Staturday: Baserunning & CF Defense

The 2009 Bill James Handbook has a section that tries to rate the baserunning skills of major league ballplayers. I say “tries to rate” because even Mr. James acknowledges the crudeness of the analysis. What they do is look at how many times a runner on 1st base advances to 3rd base on a single to the OF; how many times a runner on 2nd base scores on a single to the outfield; how many times a runner on 1st scores on a double. In another category they look to see how often a baserunner moves up on a wild pitch or a passed ball or defensive indifference, sac flies and balks. They look at how many times a player gets thrown out trying to advance or gets doubled off. They look at how often a player hits into a double play. All this data is compared to the MLB average of each category and points are awarded based on how more/less successful a player is vs. the average. Sitting above the average earns a player points, below average costs points.

 

Stolen base prowess is considered in a slightly different manner. A player earns 1 point for every stolen base and loses 2 points for every caught stealing. So a player who steals 15 bases and gets caught 5 times earns 5 points. The points a player earns or loses as a thief are equal to the points a player earns for his baserunning (BR) skills, it’s just the manner in which the points are calculated are different.

 

Like the man said, the analysis is crude. Not all singles are created equally, as a groundball single to Manny is going to present a baserunner with more opportunities vs. a line drive that one-hops right to Ichiro. This is about trying to put some data behind the Mark-1 eyeball scouting reports. So without further ado, I present the 2008 baserunning results for the projected 2009 roster of your beloved Oakland A’s.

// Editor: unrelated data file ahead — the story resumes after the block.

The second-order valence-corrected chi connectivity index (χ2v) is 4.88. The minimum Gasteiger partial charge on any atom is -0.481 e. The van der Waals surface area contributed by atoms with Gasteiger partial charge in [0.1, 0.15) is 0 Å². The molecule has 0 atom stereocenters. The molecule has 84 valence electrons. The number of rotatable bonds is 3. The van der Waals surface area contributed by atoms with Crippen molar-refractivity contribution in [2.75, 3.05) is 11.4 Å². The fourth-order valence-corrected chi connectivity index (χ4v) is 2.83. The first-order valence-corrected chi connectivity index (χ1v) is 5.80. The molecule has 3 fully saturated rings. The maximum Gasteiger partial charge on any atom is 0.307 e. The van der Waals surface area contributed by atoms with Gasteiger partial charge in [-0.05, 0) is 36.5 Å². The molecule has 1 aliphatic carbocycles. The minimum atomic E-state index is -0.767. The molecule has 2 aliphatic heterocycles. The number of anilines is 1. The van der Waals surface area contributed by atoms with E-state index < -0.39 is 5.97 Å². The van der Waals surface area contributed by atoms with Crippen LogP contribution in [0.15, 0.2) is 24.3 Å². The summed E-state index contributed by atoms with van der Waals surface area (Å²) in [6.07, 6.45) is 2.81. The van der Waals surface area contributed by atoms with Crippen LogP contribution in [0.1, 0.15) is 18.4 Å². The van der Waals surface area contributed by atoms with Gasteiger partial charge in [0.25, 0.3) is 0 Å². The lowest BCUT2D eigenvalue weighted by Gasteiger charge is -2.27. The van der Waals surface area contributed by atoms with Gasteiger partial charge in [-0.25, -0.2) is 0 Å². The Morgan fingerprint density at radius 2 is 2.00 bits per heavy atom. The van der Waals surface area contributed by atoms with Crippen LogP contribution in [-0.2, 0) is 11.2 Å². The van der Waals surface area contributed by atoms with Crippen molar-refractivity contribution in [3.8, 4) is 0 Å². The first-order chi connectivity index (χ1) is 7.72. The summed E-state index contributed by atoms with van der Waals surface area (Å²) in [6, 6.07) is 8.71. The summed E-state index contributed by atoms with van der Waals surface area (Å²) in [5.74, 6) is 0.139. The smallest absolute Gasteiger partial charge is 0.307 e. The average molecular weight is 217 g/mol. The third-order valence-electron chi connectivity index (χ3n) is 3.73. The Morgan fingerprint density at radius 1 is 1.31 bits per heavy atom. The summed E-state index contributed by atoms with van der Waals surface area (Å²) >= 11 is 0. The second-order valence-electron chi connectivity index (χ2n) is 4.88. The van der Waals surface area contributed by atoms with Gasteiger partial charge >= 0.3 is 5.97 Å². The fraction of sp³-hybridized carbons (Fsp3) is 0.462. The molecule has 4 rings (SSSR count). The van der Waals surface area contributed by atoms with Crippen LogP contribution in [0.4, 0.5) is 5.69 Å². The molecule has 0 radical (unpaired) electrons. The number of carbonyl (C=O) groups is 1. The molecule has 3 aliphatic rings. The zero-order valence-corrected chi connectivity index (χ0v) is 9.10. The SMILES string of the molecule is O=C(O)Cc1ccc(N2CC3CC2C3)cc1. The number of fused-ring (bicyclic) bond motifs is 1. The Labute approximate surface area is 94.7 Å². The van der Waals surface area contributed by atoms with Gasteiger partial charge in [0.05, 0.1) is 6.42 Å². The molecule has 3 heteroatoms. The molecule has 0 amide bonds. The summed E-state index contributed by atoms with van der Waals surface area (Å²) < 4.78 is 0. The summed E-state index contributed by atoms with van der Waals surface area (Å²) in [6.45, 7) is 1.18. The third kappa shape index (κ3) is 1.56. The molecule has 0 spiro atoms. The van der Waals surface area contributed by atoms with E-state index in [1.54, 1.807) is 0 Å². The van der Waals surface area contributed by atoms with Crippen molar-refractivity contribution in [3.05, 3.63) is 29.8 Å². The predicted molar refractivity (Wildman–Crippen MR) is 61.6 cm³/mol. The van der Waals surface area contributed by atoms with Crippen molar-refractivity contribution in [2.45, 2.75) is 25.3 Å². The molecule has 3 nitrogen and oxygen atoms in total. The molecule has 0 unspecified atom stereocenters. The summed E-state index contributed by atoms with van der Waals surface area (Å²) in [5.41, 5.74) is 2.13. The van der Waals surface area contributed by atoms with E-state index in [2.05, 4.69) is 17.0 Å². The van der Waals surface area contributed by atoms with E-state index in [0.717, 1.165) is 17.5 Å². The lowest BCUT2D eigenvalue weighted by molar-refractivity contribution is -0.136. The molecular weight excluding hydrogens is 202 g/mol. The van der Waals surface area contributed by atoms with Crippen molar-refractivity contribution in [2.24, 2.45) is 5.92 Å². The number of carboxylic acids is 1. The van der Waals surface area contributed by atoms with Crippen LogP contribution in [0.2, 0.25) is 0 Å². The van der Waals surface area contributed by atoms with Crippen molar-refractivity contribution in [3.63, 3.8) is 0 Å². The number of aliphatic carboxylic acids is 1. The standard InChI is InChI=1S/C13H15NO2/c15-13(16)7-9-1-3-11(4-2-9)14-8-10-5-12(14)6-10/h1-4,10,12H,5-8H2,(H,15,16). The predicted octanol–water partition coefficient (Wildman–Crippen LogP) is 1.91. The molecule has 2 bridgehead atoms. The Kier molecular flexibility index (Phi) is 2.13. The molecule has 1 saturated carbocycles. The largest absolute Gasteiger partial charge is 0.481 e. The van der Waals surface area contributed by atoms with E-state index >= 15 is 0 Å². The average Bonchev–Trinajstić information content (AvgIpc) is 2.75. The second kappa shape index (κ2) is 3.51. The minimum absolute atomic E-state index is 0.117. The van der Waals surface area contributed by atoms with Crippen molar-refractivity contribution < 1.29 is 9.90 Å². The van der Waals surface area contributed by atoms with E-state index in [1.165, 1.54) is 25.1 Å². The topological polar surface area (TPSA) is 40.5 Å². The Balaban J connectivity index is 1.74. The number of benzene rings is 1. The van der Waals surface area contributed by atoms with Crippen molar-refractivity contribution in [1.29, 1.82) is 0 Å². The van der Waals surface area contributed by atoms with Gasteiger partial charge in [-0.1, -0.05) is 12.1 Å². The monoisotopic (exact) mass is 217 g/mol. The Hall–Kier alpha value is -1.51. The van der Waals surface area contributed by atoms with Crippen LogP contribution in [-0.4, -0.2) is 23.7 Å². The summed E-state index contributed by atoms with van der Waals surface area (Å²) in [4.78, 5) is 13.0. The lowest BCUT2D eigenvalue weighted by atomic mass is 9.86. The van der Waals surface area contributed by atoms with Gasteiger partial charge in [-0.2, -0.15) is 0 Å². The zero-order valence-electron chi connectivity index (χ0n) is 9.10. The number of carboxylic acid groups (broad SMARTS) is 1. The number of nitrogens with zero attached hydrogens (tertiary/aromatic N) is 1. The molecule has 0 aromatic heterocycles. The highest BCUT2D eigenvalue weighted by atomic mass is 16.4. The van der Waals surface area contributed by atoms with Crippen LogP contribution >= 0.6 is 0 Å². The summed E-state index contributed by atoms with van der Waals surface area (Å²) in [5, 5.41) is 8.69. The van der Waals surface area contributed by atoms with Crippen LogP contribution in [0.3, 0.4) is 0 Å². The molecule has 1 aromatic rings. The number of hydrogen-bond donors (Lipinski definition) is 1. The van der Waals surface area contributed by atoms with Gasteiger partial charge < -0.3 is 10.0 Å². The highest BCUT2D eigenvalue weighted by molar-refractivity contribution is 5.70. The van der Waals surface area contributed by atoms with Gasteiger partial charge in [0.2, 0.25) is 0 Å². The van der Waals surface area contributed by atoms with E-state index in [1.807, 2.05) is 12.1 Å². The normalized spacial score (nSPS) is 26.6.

BR

SB

Net

 

 

 

 

Matt Holliday

28

24

52

 

 

 

 

Rajai Davis

10

17

27

 

 

 

 

Ryan Sweeney

7

7

14

 

 

 

 

Daric Barton

14

0

14

 

 

 

 

Jack Cust

11

0

11

 

 

 

 

Mark Ellis

-1

10

9

 

 

 

 

Jack Hannahan

6

2

8

 

 

 

 

Bobby Crosby

6

1

7

 

 

 

 

Cliff Pennington

3

2

5

 

 

 

 

Chris Denorfia

0

2

2

 

 

 

 

Rob Bowen

2

0

2

 

 

 

 

Gregorio Petit

0

0

0

 

 

 

 

Jason Giambi

-8

0

-8

 

 

 

 

Kurt Suzuki

-4

-5

-9

 

 

 

 

 

Keep in mind these numbers are not intended to predict how the players will run the bases in 2009. (In 2007 Jack Cust produced a -6 net score while Kurt Suzuki was at +4, sometimes stuff just happens.) We can make some basic, common sense type assumptions like Jason Giambi probably shouldn’t be used much as a pinch runner. Now, do we say that because he’s 38 years old or because he’s put up net scores of -8, -8 and -12 the last 3 years? I don’t think it matters much either way! Then you look at a guy like Rajai Davis, whose speed is obvious to anyone who’s watched him play. Davis was the A’s best baserunner last year and over the past two years he’s put up net scores of +27 and +23 while being used primarily as a pinch runner and defensive substitute. Can we anticipate the same productivity if he’s given similar playing time in 2009?

 

This is an important question because if the A’s go with a 12 man pitching staff next season bench space will be limited. One spot is dedicated to the back-up catcher (probably Rob Bowen) which would leave only 3 roster spots left. Chavez and Ellis are coming off surgery and are likely to get more days off, especially early in the season. Combine their collective unavailability with Crosby’s general suckitude and it doesn’t seem a stretch to think that 2 bench spots will be reserved for infielders. So if all that comes to pass the A’s will only have 1 reserve outfielder… how best to use that spot?